Risk // Compliance
5/8/2014
08:20 AM
Tim Wilson
Tim Wilson
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Study: Many UK Retail, Financial Firms Still Don't Understand Security Risks

Despite recent breaches, many UK retailers and financial firms haven't upgraded their online security strategies.

Despite a recent spate of breaches affecting their industries, many UK retailers and financial firms still aren't taking the steps they need to protect their data online, according to a study published Wednesday.

The survey of UK retail and financial firms, conducted by Atomic Research and sponsored by security vendor Tripwire, indicates that many companies in both industries still are not sure if their defenses are adequate to protect customer data. Nearly a quarter of respondents (24 percent) have already suffered a data breach involving personally identifiable information.

Thirty-six percent of respondents do not have confidence in their cyber incident response plans, the study says. Fifty-one percent of respondents are only somewhat confident that their security controls can detect malicious applications. Just 60 percent of UK retailers and financial firms feel that their systems have been hardened enough to prevent a breach similar to those seen recently in the news.

Sixty percent of respondents said they remain confident that their security controls will be able to prevent the loss of data files. Forty percent said they do not believe that recent high-profile breaches have changed the level of attention executives give to security.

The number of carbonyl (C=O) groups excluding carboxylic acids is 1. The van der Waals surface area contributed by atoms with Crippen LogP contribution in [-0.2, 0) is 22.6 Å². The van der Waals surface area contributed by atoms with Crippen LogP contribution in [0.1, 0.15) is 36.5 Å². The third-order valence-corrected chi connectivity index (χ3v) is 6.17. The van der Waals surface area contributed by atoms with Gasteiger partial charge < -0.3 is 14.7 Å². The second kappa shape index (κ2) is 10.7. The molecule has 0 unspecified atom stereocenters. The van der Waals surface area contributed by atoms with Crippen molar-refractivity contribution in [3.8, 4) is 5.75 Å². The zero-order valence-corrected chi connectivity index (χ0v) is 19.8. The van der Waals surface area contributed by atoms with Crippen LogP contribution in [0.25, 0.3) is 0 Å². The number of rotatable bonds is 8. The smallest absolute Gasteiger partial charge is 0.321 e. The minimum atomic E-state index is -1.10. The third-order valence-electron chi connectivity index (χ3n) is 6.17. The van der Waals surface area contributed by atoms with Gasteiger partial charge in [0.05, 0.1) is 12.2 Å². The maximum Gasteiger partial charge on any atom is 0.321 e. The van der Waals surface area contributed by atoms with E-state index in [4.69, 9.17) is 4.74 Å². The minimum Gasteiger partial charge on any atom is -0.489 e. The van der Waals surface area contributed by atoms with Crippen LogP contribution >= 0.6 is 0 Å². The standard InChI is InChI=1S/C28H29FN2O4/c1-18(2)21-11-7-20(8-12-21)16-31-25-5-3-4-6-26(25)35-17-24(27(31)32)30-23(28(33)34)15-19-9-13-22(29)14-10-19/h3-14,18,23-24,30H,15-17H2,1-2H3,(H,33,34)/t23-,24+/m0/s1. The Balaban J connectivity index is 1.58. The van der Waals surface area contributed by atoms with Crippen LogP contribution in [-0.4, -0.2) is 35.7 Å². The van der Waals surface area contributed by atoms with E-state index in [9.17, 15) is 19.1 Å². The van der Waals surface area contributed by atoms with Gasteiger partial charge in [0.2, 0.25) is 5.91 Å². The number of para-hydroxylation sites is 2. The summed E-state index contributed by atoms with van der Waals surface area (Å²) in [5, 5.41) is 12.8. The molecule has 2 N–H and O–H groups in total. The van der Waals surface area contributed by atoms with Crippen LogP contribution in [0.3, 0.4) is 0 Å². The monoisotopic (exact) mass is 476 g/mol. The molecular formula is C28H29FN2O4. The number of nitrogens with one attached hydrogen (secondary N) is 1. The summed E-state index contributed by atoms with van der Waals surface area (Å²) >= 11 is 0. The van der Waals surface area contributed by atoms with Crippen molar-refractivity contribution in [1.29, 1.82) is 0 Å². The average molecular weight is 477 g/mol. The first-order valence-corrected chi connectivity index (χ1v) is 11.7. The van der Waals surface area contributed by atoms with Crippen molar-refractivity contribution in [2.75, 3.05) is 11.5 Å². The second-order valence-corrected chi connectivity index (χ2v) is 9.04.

While most security professionals regard the Payment Card Industry's Data Security Standard as a bare minimum, 43 percent of survey respondents said PCI is the "backbone" of their security programs. Thirty-six percent said PCI is half of their security programs.

"It is great that recent breaches have increased cybersecurity awareness and internal dialogue," says Dwayne Melancon, CTO at Tripwire. "However, the improved internal communication may be biased by a false sense of security. For example, 95 percent of respondents said they would be able to detect a breach on critical systems within a week. In reality, nearly all of the recent publicly disclosed breaches have gone on for months without detection." 

Tim Wilson is Editor in Chief and co-founder of Dark Reading.com, UBM Tech's online community for information security professionals. He is responsible for managing the site, assigning and editing content, and writing breaking news stories. Wilson has been recognized as one ... View Full Bio

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The cybersecurity profession struggles to retain women (figures range from 10 to 20 percent). It's particularly worrisome for an industry with a rapidly growing number of vacant positions.

So why does the shortage of women continue to be worse in security than in other IT sectors? How can men in infosec be better allies for women; and how can women be better allies for one another? What is the industry doing to fix the problem -- what's working, and what isn't?

Is this really a problem at all? Are the low numbers simply an indication that women do not want to be in cybersecurity, and is it possible that more women will never want to be in cybersecurity? How many women would we need to see in the industry to declare success?

Join Dark Reading senior editor Sara Peters and guests Angela Knox of Cloudmark, Barrett Sellers of Arbor Networks, Regina Wallace-Jones of Facebook, Steve Christey Coley of MITRE, and Chris Roosenraad of M3AAWG on Wednesday, July 13 at 1 p.m. Eastern Time to discuss all this and more.